Futures is delighted this week to welcome Xia Jia to our pages with her story Let’s have a talk. Although she is a multiple winner of the Yinhe and Xingyun Awards for Chinese science fiction, this story marks the first time that she has written completely in English. A writer, filmmaker, actress and artist (among other things), she very kindly took time out of her busy schedule to explain what inspired her to write this tale. As ever, it pays to read the story first.
Writing Let’s have a talk
Since the first fairy tale scrawled in a notebook, I have been writing fictional stories in Chinese for more than 20 years. In 2004, I published my first science fiction story The Demon-Enslaving Flask in Science Fiction World, China’s biggest SF magazine. In recent years, some of my stories have been translated into English and published in Clarkesworld and other venues. All of these have exceeded my expectations of 20 years ago.
Let’s have a talk is my first story written in English. It came from a simple idea: if I’m lucky enough, I could be the first Chinese writer who publishes a science fiction story in Nature. That sounded so cool! Then I sat down at my computer and tried to make this dream come true.
When I pursued my PhD in Comparative Literature and World Literature at Peking University, I was fascinated with these questions: How can we explore the frontier between worlds? How can we achieve any knowledge of the unknown, as well as the understanding and empathy of the Other? If our languages are created by different social and cultural constructs, how can we possibly have a real talk with strangers? So far we have not figured out any easy answers to these questions.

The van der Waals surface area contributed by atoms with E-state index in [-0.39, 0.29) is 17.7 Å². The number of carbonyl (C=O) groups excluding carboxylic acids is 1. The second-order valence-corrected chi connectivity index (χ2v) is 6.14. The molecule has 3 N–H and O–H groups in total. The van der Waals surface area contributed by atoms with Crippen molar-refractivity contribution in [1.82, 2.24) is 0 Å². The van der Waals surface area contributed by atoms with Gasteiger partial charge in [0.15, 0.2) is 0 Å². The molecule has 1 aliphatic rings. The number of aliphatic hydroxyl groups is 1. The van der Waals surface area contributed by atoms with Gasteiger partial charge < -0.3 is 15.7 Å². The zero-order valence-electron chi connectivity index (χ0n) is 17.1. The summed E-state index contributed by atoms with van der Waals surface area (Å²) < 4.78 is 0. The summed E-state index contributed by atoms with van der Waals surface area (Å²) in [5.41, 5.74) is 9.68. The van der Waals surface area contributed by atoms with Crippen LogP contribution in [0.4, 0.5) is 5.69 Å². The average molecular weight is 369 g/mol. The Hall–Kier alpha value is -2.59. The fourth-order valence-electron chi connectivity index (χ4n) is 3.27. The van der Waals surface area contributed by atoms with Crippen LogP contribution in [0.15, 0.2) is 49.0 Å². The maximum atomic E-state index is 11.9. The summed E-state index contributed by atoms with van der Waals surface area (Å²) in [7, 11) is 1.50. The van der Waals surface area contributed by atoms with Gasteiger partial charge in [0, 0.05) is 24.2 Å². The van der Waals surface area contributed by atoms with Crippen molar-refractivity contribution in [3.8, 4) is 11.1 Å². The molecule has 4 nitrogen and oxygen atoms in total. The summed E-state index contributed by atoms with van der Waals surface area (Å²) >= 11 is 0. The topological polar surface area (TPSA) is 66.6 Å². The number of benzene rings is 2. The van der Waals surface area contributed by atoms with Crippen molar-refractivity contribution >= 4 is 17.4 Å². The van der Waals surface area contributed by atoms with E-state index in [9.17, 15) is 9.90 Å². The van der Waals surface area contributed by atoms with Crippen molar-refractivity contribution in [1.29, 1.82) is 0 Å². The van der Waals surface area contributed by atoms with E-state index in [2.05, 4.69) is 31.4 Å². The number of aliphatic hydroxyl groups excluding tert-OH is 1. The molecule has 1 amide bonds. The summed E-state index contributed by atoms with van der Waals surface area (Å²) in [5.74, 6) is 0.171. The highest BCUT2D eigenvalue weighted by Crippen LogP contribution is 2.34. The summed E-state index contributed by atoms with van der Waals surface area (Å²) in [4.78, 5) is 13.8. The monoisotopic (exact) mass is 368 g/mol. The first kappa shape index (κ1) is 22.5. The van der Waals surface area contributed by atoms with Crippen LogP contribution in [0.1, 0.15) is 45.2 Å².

I embodied this idea in a dramatic situation. Some unknown creatures are speaking an unknown language in a sealed black box: would you dare to knock at the door and say hello?
As I am not a highly skilled English speaker, writing a story in English seemed like jumping into unfamiliar territory without any survival kit, which also requires imagination and courage. I’m so pleased that my adventure succeeded.
Several months ago I complained to my friend Fernando Ran Wei that some dreams can never be realized because of my limited capacity. “Like what?” he asked.
“For example, I can never write science fiction in English!”
“That’s weird. You told me that you believe in your life you would probably have an opportunity to travel to Mars, but you don’t believe you can write in English?”
I was stunned by his words. After a while, I finally answered: “You got me. Why not?”
Thanks to Wei, who made me believe in something I used not to. My odds of getting to Mars are rising now.
Also thanks to my friend Ken Liu, a talented author and translator of speculative fiction. He helped me to modify my story and also gave me many valuable suggestions.
By the way, I drew a picture of the seal pup in my story. It looks harmless and huggable. So don’t panic if one day in the future it shows up in the real world. Try to shake its paw in a friendly manner — and have a talk with it.